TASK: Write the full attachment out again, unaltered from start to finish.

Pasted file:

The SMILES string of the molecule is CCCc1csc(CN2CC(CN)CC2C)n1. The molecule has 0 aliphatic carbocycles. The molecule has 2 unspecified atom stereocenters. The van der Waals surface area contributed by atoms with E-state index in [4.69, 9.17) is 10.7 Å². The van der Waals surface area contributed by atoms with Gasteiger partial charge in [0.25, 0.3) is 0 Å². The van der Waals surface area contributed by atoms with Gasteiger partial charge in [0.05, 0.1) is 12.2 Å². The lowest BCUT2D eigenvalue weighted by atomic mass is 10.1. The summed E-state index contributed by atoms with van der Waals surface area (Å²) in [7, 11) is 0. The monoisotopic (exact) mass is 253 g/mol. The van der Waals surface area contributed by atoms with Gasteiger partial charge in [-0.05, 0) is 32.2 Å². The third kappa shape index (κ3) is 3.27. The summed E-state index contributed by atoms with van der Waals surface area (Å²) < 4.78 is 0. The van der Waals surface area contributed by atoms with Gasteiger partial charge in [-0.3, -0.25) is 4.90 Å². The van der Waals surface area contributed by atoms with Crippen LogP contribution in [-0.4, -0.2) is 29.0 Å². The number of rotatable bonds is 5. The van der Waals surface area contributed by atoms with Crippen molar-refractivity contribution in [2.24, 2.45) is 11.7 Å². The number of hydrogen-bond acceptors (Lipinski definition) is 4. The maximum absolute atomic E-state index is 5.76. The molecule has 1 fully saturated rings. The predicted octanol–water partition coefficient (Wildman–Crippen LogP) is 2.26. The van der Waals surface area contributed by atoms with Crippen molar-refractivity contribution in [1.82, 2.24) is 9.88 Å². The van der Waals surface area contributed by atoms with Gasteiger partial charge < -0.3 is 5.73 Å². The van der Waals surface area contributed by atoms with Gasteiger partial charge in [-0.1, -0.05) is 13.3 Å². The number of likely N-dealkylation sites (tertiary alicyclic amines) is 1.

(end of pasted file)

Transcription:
The SMILES string of the molecule is CCCc1csc(CN2CC(CN)CC2C)n1. The molecule has 0 aliphatic carbocycles. The molecule has 2 unspecified atom stereocenters. The van der Waals surface area contributed by atoms with E-state index in [4.69, 9.17) is 10.7 Å². The van der Waals surface area contributed by atoms with Gasteiger partial charge in [0.25, 0.3) is 0 Å². The van der Waals surface area contributed by atoms with Gasteiger partial charge in [0.05, 0.1) is 12.2 Å². The lowest BCUT2D eigenvalue weighted by atomic mass is 10.1. The summed E-state index contributed by atoms with van der Waals surface area (Å²) in [7, 11) is 0. The monoisotopic (exact) mass is 253 g/mol. The van der Waals surface area contributed by atoms with Gasteiger partial charge in [-0.05, 0) is 32.2 Å². The third kappa shape index (κ3) is 3.27. The summed E-state index contributed by atoms with van der Waals surface area (Å²) < 4.78 is 0. The van der Waals surface area contributed by atoms with Gasteiger partial charge in [-0.3, -0.25) is 4.90 Å². The van der Waals surface area contributed by atoms with Crippen LogP contribution in [-0.4, -0.2) is 29.0 Å². The number of rotatable bonds is 5. The van der Waals surface area contributed by atoms with Crippen molar-refractivity contribution in [2.24, 2.45) is 11.7 Å². The number of hydrogen-bond acceptors (Lipinski definition) is 4. The maximum absolute atomic E-state index is 5.76. The molecule has 1 fully saturated rings. The predicted octanol–water partition coefficient (Wildman–Crippen LogP) is 2.26. The van der Waals surface area contributed by atoms with Crippen molar-refractivity contribution in [1.82, 2.24) is 9.88 Å². The van der Waals surface area contributed by atoms with Gasteiger partial charge < -0.3 is 5.73 Å². The van der Waals surface area contributed by atoms with Gasteiger partial charge in [-0.1, -0.05) is 13.3 Å². The number of likely N-dealkylation sites (tertiary alicyclic amines) is 1.